'Ficker is Quicker' was a popular war cry.

 

http://www.thecongressionalcup.com/content/360/FickerCup.aspx

 

The Ficker Cup

 

 

FickerTrophy_Lg.jpg

 

Bill looks lonely here,

 

mrg283-mrg23pmakingwavesboat.jpg

 

Fair winds, Bill.

 

Never lonely when he had his boat beneath him. He loved single-handing as much as anyone I have ever known. Fair winds, following seas. Condolences to the family.

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Fair winds Mr. Ficker. RIP.

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lovely man and wonderful wife. last time i saw him was in the NHYC bar for the 1st race in SF of the AC in cats. I told him we could get the band back together and give it a whirl....he laughed....class act all the way around.

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RSE83129_large.jpeg?v=1464138618

 

A true gentleman as well as a great sailor.

Sail on, Bill!

 

FB- Doug

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What an amazing person, fantastic sailor and part of our yachting history. Fair winds Mr. Ficker, fair winds. They simply don't make 'em like that anymore. Very sad day. For those that may not remember...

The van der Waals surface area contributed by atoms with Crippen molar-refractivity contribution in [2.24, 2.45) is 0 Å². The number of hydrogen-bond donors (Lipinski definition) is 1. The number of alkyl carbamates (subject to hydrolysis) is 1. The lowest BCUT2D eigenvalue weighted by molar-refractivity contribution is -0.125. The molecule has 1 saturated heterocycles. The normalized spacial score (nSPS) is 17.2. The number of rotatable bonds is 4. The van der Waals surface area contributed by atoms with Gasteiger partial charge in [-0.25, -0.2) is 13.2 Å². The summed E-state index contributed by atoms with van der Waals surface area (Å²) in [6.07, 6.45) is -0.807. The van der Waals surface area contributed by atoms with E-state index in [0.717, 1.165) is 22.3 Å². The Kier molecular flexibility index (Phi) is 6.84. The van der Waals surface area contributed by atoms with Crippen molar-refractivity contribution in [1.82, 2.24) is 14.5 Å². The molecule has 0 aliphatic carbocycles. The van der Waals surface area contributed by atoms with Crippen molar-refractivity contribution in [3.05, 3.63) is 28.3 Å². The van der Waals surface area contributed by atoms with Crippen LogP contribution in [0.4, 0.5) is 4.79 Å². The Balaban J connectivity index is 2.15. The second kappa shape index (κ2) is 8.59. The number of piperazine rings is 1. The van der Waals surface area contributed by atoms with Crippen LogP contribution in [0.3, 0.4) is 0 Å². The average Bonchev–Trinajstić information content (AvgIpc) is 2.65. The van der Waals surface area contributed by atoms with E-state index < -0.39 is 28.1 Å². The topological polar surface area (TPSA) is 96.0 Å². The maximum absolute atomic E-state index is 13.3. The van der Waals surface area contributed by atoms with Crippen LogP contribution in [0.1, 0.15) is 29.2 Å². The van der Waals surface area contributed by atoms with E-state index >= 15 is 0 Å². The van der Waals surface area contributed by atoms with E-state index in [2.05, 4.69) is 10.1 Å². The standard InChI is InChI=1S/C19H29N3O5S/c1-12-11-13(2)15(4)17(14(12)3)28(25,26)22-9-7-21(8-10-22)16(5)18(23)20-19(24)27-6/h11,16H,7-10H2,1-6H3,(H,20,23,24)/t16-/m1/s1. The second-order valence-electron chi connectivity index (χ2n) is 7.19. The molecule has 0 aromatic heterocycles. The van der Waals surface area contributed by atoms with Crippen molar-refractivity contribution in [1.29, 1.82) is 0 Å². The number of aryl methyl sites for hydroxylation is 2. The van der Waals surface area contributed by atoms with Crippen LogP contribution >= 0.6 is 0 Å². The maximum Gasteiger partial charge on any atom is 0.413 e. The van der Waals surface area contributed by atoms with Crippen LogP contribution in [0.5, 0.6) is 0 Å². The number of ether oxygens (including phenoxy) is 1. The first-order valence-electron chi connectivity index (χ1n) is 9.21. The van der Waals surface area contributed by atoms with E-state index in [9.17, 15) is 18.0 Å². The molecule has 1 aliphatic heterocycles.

https://www.youtube.com/watch?v=niWmIDOAFMU

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Class act. I was lucky to spend an afternoon in Newport talking to him about catamarans racing in the Little America's Cup in 2004. What a thrill for me. He was incredibly friendly and engaging. Left me with his business card and told me to look him up if I was in California. Warm winds Bill.

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Bill Ficker was a friend, competitor, mentor, my boss. Bill's 1958 World Champion Starboat NHYCUSA (Newport Harbor Yacht Club USA) was always immaculately prepared. I should know. My Star was parked in an adjacent stall, and I worked a summer job for Bill in his architect's office.

 

Friday afternoons Bill would send me off early from work to wet sand the bottom of NHYCUSA, first with #800 fine grit, then #1200 extra fine. Years later I wondered if Bill didn't enjoy having the kid smoothing his boat's bottom, knowing I wouldn't have time to fine-tune my own boat for that weekend's race. It was part of the psyche, and Bill was very good at that.